The Lompoc federal prison complex’s rising number of coronavirus/COVID-19 cases could hamper Santa Barbara County’s reopening efforts under Gov. Gavin Newsom’s newest plan, prompting local lawmakers to lobby against the inclusion.
The Federal Correctional Complex reported that more than 900 inmates across the site have tested positive for COVID-19, with the bulk of the cases — 792 as of early Friday — at the Federal Correctional Institution, where 100 percent of the population is being tested.
Of the total inmate cases, 82 people incarcerated at the adjacent U.S. Penitentiary have recovered and zero at FCI.
The complex also has 25 employees who have tested positive and nine who have recovered. The site reportedly has 450 employees.
Two inmate deaths at the Lompoc facilities have been attributed to COVID-19.
Gregg Hart, chairman of the Santa Barbara County Board of Supervisors, spoke Friday about the state’s much more restrictive rules, which say that a county can’t have even one COVID-19 death for 14 days and include the federal prison’s testing numbers among the criteria for reopening.
“Unfortunately, Santa Barbara County cannot meet this threshold. The sad truth is that there has not been a single 14-day span in our county with no COVID-19 deaths since the pandemic began,” Hart said.
The thresholds for zero deaths and fewer reported cases will be hard to meet in the coming weeks as testing expands, with three state-run sites and expanded testing at the prisons.
“The COVID-19 outbreak at the Lompoc federal prison complicates our local circumstances even more as we are responsible for the tracking, monitoring and reporting of COVID-19 cases and deaths at the prison, but have no authority to solve the problem,” Hart said.
“These new requirements are not what we had been hoping would be announced and not what we had been preparing to meet when the governor announced his six preconditions for opening more businesses,” Hart said.
Sen. Hannah-Beth Jackson, D-Santa Barbara, said the problem isn’t unique to Santa Barbara County, noting that the Bureau of Prisons has several facilities across the state with prison staff being uncooperative and unwilling to share information with local officials.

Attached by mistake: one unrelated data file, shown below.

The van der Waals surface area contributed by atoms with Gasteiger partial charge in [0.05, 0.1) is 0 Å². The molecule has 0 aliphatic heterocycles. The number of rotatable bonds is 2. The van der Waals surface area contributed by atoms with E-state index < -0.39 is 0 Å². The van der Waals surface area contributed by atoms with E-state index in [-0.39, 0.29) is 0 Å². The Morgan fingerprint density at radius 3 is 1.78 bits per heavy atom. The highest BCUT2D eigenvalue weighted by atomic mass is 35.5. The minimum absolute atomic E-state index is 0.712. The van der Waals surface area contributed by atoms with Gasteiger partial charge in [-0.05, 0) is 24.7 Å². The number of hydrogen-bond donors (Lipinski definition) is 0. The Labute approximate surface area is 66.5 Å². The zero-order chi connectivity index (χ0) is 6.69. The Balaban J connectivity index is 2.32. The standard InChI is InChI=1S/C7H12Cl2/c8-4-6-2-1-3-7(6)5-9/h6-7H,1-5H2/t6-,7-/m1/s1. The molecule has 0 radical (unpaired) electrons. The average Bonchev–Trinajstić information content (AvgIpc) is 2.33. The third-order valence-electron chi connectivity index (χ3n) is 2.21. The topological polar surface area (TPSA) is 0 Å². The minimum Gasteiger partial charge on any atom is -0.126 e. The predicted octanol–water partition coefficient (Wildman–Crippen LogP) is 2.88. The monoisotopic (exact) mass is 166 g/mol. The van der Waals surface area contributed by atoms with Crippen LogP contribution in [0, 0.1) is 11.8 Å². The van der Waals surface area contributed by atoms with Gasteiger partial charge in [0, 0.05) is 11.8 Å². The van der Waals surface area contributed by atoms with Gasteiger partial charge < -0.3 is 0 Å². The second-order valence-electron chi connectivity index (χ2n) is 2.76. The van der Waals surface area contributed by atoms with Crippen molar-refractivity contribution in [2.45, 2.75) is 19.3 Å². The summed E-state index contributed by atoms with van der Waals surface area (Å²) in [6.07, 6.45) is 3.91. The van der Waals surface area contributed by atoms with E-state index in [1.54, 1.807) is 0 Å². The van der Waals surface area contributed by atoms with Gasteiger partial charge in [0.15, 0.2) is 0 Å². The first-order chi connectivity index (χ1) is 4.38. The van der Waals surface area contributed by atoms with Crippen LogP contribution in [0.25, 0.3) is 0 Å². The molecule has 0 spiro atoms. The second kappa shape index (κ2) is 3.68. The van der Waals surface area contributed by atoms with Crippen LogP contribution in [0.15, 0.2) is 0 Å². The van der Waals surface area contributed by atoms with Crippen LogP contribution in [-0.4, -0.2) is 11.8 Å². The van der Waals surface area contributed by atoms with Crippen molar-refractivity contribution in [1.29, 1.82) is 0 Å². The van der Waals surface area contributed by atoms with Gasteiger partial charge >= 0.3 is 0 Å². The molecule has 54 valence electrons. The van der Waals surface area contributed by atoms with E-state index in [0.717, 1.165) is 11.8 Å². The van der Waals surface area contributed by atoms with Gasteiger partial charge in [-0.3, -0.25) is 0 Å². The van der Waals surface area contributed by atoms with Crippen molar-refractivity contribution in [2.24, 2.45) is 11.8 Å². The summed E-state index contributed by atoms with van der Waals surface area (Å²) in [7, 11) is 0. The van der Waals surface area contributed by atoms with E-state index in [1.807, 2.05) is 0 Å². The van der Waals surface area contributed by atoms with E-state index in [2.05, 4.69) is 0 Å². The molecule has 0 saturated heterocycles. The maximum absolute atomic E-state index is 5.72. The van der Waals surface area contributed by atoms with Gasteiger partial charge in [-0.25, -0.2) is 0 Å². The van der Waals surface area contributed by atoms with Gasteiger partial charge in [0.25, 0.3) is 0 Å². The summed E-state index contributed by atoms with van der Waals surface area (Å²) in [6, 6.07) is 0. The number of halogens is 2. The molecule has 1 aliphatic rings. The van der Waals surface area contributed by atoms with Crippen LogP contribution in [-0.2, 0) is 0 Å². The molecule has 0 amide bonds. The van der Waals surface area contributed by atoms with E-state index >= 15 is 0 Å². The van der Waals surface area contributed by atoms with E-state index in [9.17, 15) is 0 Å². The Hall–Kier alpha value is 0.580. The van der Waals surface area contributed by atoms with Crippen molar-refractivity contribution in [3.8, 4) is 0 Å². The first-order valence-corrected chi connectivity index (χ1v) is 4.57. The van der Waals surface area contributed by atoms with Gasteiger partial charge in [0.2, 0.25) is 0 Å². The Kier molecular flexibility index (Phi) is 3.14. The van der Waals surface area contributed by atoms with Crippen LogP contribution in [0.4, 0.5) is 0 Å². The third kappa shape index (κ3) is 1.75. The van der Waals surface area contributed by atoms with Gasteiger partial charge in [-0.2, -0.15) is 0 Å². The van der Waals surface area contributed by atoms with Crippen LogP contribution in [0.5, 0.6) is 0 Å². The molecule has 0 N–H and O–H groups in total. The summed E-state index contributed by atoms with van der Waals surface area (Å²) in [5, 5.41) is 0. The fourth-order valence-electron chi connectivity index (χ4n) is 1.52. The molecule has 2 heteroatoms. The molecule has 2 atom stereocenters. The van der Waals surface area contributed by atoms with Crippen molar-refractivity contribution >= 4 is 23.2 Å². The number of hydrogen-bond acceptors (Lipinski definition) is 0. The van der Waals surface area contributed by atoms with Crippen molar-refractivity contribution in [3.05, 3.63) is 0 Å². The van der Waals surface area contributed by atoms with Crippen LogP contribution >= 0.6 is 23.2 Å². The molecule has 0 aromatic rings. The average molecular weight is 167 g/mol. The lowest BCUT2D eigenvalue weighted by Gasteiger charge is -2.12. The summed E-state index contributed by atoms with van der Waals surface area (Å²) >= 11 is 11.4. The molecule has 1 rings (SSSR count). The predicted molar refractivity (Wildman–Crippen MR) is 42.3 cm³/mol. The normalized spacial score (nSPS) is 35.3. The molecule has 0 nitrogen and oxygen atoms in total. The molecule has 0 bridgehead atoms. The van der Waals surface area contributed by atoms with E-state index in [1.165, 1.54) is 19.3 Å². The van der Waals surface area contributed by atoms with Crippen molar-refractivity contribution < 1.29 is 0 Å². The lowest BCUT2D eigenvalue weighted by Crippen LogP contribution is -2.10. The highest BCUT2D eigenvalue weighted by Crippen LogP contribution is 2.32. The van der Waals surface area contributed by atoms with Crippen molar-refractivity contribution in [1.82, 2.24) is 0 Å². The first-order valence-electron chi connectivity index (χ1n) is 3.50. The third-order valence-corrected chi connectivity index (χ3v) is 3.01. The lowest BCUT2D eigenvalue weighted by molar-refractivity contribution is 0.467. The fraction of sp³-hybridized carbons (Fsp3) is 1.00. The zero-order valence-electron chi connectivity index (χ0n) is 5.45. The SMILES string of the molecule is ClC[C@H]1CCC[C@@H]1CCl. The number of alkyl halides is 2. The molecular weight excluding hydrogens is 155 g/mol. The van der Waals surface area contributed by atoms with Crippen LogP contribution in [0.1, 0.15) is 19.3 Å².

“Frankly, we are given accountability and no authority, and that is just not acceptable,” Jackson said. “We are certainly looking to the state to reanalyze and to reconsider the requirement that in order for us to reopen we need to be able to incorporate the success or failure, if you will, at the Lompoc federal penitentiary.
“It’s not reasonable to expect or to require that we do so given the fact that there’s just such an utter lack of cooperation by the feds in many different respects.”
She noted that it took weeks for the BOP to expand testing.
In a congregate setting and without prison leaders properly addressing the potential for an outbreak, Jackson said the numbers were “probably inevitable and inexcusable “ but should not be counted against the county.
“I’m hopeful that the governor will recognize the need to remove them from any equation that we’re going to be held to account for,” she said.
Cunningham, who earlier in the pandemic helped craft a plan for an alternate care site at Cal Poly to accept non-inmate cases from Santa Barbara County if federal prison inmates filled hospital beds, said it’s not fair for inmate numbers to be included in the tally.
“The most useful thing I think I can do for the community right now is to continue to pressure the governor’s office and the California Department of Public Health to strip those numbers out of our counts,” said Cunningham, a Republican whose district includes the Lompoc and Santa Maria valleys plus San Luis Obispo County. “It’s just really, really unfair to me. The federal prison authority is not exactly transparent, so it would be kind of hard to get information out of them.”
Cunningham also noted that the issue could be a concern in San Luis Obispo County, home to the state-operated California Men’s Colony.
SLO County sent in a strike force to help test inmates and ensure that proper procedures were in place, Cunningham said. As of Friday, California Men’s Colony reported that 11 inmates and two employees had tested positive for COVID-19.
“I couldn’t believe it when I found out they were going to count (prison cases),” he said. “SLO County came in and bailed out the state … and then another division of the state government is now using that against us as we’re trying to meet the reopening criteria, which they keep moving the goal posts on all week. It’s been quite frustrating.”